Once upon a time, perhaps two weeks ago or less, a most strange thing happened. It was the middle of the day, the sun shone, and breezes morphed cloud tendrils into somersaults.

There was this woman. Of all things, she found herself clinging to a rope. She had no idea how this happened, and no one was around to help. Through tears streaming down sunburnt cheeks, she looked up, then gasped—She couldn’t see the end of the rope. She looked down. The same was true there, but she heard the surf pounding the rocky shore. Perspiration moistened her legs hugging the rope, muscle pain fired distress, joints ached, and her grip crazed her knuckles. She was slipping and she knew it. She was going to fall.

 And do you know what happened to her?

 She was on the ground the whole time.

Frequently, I offered this story to stressed hospice patients, their gender matching the one on the rope. Played out by the recital of numerous ills and fears, they welcomed the diversion. Their eyes brightened as they identified with the plight of the unfortunate on the rope. Even their breathing quickened.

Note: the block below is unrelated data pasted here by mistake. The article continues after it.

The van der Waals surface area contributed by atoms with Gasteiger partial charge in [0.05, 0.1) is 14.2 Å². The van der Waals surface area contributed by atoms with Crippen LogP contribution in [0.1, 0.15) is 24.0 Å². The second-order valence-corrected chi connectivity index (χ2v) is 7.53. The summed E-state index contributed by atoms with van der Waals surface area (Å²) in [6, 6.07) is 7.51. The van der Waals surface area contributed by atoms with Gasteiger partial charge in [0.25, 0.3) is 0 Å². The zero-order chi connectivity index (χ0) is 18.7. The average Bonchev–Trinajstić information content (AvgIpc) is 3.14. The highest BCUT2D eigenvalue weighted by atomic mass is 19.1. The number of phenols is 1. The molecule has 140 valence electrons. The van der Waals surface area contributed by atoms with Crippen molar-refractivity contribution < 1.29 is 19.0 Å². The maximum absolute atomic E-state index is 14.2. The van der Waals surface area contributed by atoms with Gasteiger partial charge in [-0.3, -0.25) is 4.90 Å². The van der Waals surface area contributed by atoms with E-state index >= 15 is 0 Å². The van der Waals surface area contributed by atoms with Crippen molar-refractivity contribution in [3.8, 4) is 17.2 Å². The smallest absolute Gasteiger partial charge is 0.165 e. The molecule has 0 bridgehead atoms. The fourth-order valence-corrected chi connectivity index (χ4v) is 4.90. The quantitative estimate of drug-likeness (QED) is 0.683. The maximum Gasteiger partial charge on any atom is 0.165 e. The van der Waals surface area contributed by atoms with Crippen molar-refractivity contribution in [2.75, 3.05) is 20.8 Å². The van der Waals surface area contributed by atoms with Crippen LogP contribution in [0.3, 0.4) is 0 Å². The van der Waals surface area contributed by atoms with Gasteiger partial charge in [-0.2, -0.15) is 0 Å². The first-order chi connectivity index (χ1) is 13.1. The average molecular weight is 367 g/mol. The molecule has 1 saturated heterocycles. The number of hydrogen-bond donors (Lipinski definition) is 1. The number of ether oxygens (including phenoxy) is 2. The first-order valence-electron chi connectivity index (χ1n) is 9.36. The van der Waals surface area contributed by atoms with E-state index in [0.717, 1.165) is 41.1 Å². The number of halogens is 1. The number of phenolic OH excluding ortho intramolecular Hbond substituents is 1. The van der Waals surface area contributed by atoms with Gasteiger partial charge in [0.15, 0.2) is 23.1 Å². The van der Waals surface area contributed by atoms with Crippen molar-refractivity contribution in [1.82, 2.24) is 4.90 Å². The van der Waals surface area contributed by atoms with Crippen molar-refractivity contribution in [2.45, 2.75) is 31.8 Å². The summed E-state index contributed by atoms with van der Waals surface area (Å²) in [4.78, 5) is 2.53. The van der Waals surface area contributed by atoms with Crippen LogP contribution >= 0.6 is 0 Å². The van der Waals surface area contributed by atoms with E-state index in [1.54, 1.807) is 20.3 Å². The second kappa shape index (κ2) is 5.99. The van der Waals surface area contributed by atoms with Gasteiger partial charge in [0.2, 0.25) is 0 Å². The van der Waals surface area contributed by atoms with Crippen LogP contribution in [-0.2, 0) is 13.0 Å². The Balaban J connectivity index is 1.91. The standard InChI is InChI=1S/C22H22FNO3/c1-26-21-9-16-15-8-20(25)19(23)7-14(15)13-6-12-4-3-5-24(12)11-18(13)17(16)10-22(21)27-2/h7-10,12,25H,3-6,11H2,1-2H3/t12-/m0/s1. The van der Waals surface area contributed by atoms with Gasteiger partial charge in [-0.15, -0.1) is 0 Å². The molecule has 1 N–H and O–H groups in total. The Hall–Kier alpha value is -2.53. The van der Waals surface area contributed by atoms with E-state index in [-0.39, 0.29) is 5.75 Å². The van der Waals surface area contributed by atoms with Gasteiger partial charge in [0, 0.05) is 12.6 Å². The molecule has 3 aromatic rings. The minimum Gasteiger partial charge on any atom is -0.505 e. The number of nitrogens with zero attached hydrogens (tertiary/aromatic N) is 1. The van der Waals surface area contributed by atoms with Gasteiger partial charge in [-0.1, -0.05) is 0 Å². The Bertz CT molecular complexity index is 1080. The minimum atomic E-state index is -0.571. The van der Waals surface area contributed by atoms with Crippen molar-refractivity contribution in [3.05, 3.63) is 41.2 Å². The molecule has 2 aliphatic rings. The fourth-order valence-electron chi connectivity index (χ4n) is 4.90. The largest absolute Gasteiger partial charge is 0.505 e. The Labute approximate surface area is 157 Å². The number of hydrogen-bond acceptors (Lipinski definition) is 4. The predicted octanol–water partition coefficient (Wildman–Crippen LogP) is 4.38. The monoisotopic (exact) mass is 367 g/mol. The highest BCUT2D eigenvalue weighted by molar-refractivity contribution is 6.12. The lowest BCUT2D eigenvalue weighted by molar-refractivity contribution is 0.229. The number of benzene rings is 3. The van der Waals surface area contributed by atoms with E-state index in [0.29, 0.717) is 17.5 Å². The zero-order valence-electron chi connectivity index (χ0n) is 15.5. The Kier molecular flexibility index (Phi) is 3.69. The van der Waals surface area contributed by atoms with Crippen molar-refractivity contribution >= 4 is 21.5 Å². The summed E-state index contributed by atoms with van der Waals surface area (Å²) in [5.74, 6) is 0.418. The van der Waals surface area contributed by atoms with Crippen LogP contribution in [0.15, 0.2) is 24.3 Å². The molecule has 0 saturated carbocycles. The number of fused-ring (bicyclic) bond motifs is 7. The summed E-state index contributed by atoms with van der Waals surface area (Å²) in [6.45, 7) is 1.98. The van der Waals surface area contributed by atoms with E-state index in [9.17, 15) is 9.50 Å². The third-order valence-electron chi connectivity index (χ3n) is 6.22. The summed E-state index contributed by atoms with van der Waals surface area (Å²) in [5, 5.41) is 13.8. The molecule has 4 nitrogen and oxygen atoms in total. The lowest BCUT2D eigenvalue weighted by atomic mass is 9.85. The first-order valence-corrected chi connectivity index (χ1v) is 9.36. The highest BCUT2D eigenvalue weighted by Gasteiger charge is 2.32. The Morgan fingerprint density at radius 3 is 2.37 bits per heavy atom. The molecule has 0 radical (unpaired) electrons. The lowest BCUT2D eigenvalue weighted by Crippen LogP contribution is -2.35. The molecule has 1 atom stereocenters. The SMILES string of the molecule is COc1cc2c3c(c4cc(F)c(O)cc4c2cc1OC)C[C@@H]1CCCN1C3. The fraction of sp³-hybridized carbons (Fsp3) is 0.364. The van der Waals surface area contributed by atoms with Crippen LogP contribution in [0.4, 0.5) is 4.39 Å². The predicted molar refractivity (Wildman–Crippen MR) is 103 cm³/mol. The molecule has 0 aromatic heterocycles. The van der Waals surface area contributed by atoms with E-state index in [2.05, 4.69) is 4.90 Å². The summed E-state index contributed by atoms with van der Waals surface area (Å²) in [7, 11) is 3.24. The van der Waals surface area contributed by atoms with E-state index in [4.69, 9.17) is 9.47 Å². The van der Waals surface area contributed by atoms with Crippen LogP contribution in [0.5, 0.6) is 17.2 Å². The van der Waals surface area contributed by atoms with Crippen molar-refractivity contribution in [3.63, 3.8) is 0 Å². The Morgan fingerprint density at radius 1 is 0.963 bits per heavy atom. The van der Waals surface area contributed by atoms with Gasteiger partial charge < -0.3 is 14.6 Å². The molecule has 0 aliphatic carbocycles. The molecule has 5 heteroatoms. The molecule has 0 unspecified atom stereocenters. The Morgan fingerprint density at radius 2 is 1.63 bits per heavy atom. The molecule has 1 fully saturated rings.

Then the question, … do you know what happened to her? riveted them, caused them to sit straighter. With my response, they slowly smiled. They did get it, and their duress was lifted, for the moment—Until the next visit and story.

Now that I’m the hospice patient, I sometimes feel like my eighty-four-year-old body is the rope in that story. Deep-seated habits of control prompt my holding on until waking up, once again, to my true circumstances and letting go. Only then is my contentment restored, the fruit of living the CPA 12 Steps. It’s working, one release at a time …